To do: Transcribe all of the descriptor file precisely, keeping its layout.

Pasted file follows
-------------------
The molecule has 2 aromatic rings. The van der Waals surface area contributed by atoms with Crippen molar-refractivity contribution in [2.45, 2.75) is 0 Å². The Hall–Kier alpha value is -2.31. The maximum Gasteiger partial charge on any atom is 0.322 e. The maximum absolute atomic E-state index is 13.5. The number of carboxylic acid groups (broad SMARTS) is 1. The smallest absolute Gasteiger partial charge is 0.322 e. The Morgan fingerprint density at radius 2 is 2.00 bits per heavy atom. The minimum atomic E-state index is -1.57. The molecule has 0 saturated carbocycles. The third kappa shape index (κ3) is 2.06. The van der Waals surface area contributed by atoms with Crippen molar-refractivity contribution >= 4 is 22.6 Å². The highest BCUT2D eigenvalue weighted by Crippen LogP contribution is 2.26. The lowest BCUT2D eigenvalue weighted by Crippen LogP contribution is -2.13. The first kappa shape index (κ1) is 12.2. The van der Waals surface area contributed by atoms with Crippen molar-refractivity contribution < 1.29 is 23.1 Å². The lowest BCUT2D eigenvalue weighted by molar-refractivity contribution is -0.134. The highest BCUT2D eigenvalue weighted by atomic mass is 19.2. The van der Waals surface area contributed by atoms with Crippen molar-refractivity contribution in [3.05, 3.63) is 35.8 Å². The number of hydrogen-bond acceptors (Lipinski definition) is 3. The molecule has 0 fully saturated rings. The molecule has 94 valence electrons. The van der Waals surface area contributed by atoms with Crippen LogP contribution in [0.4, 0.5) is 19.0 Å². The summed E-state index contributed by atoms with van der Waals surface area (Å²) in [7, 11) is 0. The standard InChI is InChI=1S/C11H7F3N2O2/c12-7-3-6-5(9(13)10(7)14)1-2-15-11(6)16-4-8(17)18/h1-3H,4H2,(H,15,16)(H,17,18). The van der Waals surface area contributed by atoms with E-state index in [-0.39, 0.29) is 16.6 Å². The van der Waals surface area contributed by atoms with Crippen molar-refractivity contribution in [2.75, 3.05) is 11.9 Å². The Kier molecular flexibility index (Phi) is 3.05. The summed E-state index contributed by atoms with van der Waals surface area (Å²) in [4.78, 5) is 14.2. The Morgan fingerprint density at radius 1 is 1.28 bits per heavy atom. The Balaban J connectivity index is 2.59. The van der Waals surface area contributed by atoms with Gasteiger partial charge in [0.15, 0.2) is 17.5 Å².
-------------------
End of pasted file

The molecule has 2 aromatic rings. The van der Waals surface area contributed by atoms with Crippen molar-refractivity contribution in [2.45, 2.75) is 0 Å². The Hall–Kier alpha value is -2.31. The maximum Gasteiger partial charge on any atom is 0.322 e. The maximum absolute atomic E-state index is 13.5. The number of carboxylic acid groups (broad SMARTS) is 1. The smallest absolute Gasteiger partial charge is 0.322 e. The Morgan fingerprint density at radius 2 is 2.00 bits per heavy atom. The minimum atomic E-state index is -1.57. The molecule has 0 saturated carbocycles. The third kappa shape index (κ3) is 2.06. The van der Waals surface area contributed by atoms with Crippen molar-refractivity contribution >= 4 is 22.6 Å². The highest BCUT2D eigenvalue weighted by Crippen LogP contribution is 2.26. The lowest BCUT2D eigenvalue weighted by Crippen LogP contribution is -2.13. The first kappa shape index (κ1) is 12.2. The van der Waals surface area contributed by atoms with Crippen molar-refractivity contribution < 1.29 is 23.1 Å². The lowest BCUT2D eigenvalue weighted by molar-refractivity contribution is -0.134. The highest BCUT2D eigenvalue weighted by atomic mass is 19.2. The van der Waals surface area contributed by atoms with Crippen molar-refractivity contribution in [3.05, 3.63) is 35.8 Å². The number of hydrogen-bond acceptors (Lipinski definition) is 3. The molecule has 0 fully saturated rings. The molecule has 94 valence electrons. The van der Waals surface area contributed by atoms with Crippen LogP contribution in [0.4, 0.5) is 19.0 Å². The summed E-state index contributed by atoms with van der Waals surface area (Å²) in [7, 11) is 0. The standard InChI is InChI=1S/C11H7F3N2O2/c12-7-3-6-5(9(13)10(7)14)1-2-15-11(6)16-4-8(17)18/h1-3H,4H2,(H,15,16)(H,17,18). The van der Waals surface area contributed by atoms with E-state index in [-0.39, 0.29) is 16.6 Å². The van der Waals surface area contributed by atoms with Crippen molar-refractivity contribution in [2.75, 3.05) is 11.9 Å². The Kier molecular flexibility index (Phi) is 3.05. The summed E-state index contributed by atoms with van der Waals surface area (Å²) in [4.78, 5) is 14.2. The Morgan fingerprint density at radius 1 is 1.28 bits per heavy atom. The Balaban J connectivity index is 2.59. The van der Waals surface area contributed by atoms with Gasteiger partial charge in [0.15, 0.2) is 17.5 Å².